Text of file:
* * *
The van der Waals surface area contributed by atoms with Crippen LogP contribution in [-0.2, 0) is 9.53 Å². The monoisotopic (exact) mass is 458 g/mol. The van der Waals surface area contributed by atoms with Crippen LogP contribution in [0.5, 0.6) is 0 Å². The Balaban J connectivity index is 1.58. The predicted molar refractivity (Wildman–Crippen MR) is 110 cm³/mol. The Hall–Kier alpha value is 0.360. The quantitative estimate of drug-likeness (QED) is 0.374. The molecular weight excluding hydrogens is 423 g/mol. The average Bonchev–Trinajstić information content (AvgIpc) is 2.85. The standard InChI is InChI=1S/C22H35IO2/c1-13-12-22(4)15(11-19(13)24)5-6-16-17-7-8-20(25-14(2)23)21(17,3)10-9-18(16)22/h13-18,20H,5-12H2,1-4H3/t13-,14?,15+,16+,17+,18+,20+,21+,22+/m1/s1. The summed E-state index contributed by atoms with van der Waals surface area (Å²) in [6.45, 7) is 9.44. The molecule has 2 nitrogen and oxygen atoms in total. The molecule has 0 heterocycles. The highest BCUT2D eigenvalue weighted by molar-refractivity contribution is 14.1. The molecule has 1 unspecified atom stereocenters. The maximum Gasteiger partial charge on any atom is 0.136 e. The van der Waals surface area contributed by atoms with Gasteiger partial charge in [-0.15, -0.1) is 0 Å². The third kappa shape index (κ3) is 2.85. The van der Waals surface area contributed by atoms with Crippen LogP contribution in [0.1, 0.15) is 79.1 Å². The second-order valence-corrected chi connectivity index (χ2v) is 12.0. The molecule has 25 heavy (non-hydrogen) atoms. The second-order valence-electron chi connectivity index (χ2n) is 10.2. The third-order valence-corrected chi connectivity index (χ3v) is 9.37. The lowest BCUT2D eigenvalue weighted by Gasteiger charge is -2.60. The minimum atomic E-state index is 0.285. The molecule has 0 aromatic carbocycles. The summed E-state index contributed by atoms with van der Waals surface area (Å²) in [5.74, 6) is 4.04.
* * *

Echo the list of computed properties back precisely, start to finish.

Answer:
The van der Waals surface area contributed by atoms with Crippen LogP contribution in [-0.2, 0) is 9.53 Å². The monoisotopic (exact) mass is 458 g/mol. The van der Waals surface area contributed by atoms with Crippen LogP contribution in [0.5, 0.6) is 0 Å². The Balaban J connectivity index is 1.58. The predicted molar refractivity (Wildman–Crippen MR) is 110 cm³/mol. The Hall–Kier alpha value is 0.360. The quantitative estimate of drug-likeness (QED) is 0.374. The molecular weight excluding hydrogens is 423 g/mol. The average Bonchev–Trinajstić information content (AvgIpc) is 2.85. The standard InChI is InChI=1S/C22H35IO2/c1-13-12-22(4)15(11-19(13)24)5-6-16-17-7-8-20(25-14(2)23)21(17,3)10-9-18(16)22/h13-18,20H,5-12H2,1-4H3/t13-,14?,15+,16+,17+,18+,20+,21+,22+/m1/s1. The summed E-state index contributed by atoms with van der Waals surface area (Å²) in [6.45, 7) is 9.44. The molecule has 2 nitrogen and oxygen atoms in total. The molecule has 0 heterocycles. The highest BCUT2D eigenvalue weighted by molar-refractivity contribution is 14.1. The molecule has 1 unspecified atom stereocenters. The maximum Gasteiger partial charge on any atom is 0.136 e. The van der Waals surface area contributed by atoms with Gasteiger partial charge in [-0.15, -0.1) is 0 Å². The third kappa shape index (κ3) is 2.85. The van der Waals surface area contributed by atoms with Crippen LogP contribution in [0.1, 0.15) is 79.1 Å². The second-order valence-corrected chi connectivity index (χ2v) is 12.0. The molecule has 25 heavy (non-hydrogen) atoms. The second-order valence-electron chi connectivity index (χ2n) is 10.2. The third-order valence-corrected chi connectivity index (χ3v) is 9.37. The lowest BCUT2D eigenvalue weighted by Gasteiger charge is -2.60. The minimum atomic E-state index is 0.285. The molecule has 0 aromatic carbocycles. The summed E-state index contributed by atoms with van der Waals surface area (Å²) in [5.74, 6) is 4.04.